Nick Turse in TomDispatch provides a terrifying overview of what Barack Obama has merely accelerated in the last four years:
In the 1980s, the U.S. government began funneling aid to mujahedeen rebels in Afghanistan as part of an American proxy war against the Soviet Union. It was, in the minds of America’s Cold War leaders, a rare chance to bloody the Soviets, to give them a taste of the sort of defeat the Vietnamese, with Soviet help, had inflicted on Washington the decade before. In 1989, after years of bloody combat, the Red Army did indeed limp out of Afghanistan in defeat. Since late 2001, the United States has been fighting its former Afghan proxies and their progeny. Now, after years of bloody combat, it’s the U.S. that’s looking to withdraw the bulk of its forces and once again employ proxies to secure its interests there.
From Asia and Africa to the Middle East and the Americas, the Obama administration is increasingly embracing a multifaceted, light-footprint brand of warfare. Gone, for the moment at least, are the days of full-scale invasions of the Eurasian mainland. Instead, Washington is now planning to rely ever more heavily on drones and special operations forces to fight scattered global enemies on the cheap. A centerpiece of this new American way of war is the outsourcing of fighting duties to local proxies around the world.
While the United States is currently engaged in just one outright proxy war, backing a multi-nation African force to battle Islamist militants in Somalia, it’s laying the groundwork for the extensive use of surrogate forces in the future, training “native” troops to carry out missions — up to and including outright warfare. With this in mind and under the auspices of the Pentagon and the State Department, U.S. military personnel now take part in near-constant joint exercises and training missions around the world aimed at fostering alliances, building coalitions, and whipping surrogate forces into shape to support U.S. national security objectives.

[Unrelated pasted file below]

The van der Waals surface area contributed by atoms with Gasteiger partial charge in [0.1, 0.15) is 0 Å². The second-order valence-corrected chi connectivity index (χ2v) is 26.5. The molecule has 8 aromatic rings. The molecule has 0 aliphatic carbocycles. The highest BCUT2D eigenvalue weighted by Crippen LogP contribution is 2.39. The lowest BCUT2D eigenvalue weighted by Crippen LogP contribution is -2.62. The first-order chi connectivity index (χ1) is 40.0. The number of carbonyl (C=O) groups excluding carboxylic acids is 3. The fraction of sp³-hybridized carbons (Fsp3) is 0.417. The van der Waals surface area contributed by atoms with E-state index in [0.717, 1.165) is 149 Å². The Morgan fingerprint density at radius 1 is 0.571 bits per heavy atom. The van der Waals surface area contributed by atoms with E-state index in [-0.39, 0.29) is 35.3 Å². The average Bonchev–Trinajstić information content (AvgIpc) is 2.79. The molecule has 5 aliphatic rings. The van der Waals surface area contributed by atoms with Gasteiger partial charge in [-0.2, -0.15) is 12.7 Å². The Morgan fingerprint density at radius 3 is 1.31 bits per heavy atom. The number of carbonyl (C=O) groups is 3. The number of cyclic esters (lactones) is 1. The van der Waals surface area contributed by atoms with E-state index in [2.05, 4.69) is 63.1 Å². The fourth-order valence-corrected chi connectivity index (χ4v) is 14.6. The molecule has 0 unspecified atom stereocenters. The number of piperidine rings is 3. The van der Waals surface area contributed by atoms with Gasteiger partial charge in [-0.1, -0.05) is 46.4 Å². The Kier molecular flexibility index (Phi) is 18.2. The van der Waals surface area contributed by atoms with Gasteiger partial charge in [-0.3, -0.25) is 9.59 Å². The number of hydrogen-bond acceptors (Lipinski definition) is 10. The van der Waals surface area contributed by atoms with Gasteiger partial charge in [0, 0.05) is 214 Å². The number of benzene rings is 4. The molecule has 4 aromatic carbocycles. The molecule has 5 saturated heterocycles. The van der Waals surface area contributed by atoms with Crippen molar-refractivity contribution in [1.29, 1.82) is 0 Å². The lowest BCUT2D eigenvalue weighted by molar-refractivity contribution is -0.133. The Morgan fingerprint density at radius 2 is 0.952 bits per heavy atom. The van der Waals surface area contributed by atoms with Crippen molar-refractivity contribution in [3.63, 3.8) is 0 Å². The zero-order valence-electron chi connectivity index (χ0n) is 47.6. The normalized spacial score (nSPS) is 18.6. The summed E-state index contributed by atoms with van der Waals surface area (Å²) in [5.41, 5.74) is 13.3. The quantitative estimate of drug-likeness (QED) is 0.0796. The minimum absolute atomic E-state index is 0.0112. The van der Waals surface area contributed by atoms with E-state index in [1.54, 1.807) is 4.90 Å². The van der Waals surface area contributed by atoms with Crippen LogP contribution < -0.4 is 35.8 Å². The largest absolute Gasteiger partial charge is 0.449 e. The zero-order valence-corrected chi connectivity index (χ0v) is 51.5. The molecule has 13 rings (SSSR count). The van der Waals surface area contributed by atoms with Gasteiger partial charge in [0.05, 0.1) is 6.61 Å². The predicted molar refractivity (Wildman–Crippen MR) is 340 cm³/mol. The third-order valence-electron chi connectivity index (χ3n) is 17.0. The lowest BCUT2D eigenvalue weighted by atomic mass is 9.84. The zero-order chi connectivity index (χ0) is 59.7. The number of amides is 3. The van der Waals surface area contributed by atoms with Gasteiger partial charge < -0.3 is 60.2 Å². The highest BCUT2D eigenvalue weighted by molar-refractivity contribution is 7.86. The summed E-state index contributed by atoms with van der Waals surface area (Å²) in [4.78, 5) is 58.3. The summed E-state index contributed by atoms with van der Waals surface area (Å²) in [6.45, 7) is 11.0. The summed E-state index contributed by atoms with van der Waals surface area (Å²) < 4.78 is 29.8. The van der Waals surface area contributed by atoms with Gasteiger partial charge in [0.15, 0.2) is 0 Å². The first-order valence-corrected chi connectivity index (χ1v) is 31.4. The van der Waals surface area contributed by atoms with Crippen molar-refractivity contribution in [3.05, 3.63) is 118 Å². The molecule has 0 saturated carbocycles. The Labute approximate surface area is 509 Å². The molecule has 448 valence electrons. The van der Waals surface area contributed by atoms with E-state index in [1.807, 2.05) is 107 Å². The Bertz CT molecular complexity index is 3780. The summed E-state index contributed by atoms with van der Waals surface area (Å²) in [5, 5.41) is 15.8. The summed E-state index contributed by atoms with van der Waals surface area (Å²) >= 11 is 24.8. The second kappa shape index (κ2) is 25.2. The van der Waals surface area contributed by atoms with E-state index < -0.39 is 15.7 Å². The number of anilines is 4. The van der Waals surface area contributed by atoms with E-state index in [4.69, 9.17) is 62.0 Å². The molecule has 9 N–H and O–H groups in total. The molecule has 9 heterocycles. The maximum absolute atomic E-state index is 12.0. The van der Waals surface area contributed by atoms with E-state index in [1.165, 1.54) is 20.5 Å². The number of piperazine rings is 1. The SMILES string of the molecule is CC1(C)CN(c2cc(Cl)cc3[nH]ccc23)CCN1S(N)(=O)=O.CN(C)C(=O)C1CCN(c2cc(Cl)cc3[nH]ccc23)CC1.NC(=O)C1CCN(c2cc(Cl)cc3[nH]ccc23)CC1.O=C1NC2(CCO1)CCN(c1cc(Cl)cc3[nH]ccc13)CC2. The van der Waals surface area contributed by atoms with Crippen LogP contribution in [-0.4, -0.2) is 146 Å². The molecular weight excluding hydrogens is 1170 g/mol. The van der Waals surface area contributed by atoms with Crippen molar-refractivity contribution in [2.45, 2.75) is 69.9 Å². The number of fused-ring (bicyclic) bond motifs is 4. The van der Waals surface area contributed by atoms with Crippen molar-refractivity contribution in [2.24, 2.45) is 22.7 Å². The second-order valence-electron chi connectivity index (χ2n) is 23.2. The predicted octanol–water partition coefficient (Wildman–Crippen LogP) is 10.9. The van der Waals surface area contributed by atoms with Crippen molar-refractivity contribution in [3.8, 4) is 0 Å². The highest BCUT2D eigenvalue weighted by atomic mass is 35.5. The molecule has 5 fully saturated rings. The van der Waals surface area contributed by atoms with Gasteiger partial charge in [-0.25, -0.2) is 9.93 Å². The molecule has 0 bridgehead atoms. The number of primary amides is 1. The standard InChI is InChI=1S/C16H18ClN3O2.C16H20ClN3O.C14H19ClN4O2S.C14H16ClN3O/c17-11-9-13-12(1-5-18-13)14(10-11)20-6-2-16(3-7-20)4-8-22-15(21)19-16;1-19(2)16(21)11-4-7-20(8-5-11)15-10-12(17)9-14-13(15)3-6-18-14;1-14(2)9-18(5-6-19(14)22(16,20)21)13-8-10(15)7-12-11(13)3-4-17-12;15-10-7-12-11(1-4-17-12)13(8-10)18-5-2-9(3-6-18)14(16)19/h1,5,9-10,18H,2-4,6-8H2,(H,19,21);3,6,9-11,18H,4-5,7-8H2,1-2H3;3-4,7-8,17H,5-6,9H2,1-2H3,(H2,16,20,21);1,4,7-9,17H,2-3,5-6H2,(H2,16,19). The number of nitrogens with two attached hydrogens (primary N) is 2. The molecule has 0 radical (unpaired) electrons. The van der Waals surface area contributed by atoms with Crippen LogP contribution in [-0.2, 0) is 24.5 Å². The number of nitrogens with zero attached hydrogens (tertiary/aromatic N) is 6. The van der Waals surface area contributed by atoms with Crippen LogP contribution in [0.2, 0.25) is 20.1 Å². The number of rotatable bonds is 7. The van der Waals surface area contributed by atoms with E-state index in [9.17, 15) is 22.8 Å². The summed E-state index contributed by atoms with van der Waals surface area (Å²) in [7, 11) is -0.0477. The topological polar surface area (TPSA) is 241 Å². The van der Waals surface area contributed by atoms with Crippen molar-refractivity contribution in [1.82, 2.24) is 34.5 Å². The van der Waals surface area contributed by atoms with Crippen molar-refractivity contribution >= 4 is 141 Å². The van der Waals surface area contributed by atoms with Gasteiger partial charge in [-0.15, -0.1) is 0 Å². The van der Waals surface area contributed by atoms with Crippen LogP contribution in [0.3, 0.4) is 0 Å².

While using slightly different methods in different regions, the basic strategy is a global one in which the U.S. will train, equip, and advise indigenous forces — generally from poor, underdeveloped nations — to do the fighting (and dying) it doesn’t want to do. In the process, as small an American force as possible, including special forces operatives and air support, will be brought to bear to aid those surrogates. Like drones, proxy warfare appears to offer an easy solution to complex problems. But as Washington’s 30-year debacle in Afghanistan indicates, the ultimate costs may prove both unimaginable and unimaginably high.
Despite a history of sinking billions into proxy armies that collapsed, walked away, or morphed into enemies, Washington is currently pursuing plans for proxy warfare across the globe, perhaps nowhere more aggressively than in Africa.
Under President Obama, operations in Africa have accelerated far beyond the more limited interventions of the Bush years. These include last year’s war in Libya; the expansion of a growing network of supply depots, small camps, and airfields; a regional drone campaign with missions run out of Djibouti, Ethiopia, and the Indian Ocean archipelago nation of Seychelles; a flotilla of 30 ships in that ocean supporting regional operations; a massive influx of cash for counterterrorism operations across East Africa; a possible old-fashioned air war, carried out on the sly in the region using manned aircraft; and a special ops expeditionary force (bolstered by State Department experts) dispatched to help capture or kill Lord’s Resistance Army (LRA) leader Joseph Kony and his senior commanders. (This mission against Kony is seen by some experts as a cover for a developing proxy war between the U.S. and the Islamist government of Sudan — which is accused of helping to support the LRA — and Islamists more generally.) And this only begins to scratch the surface of Washington’s fast-expanding plans and activities in the region.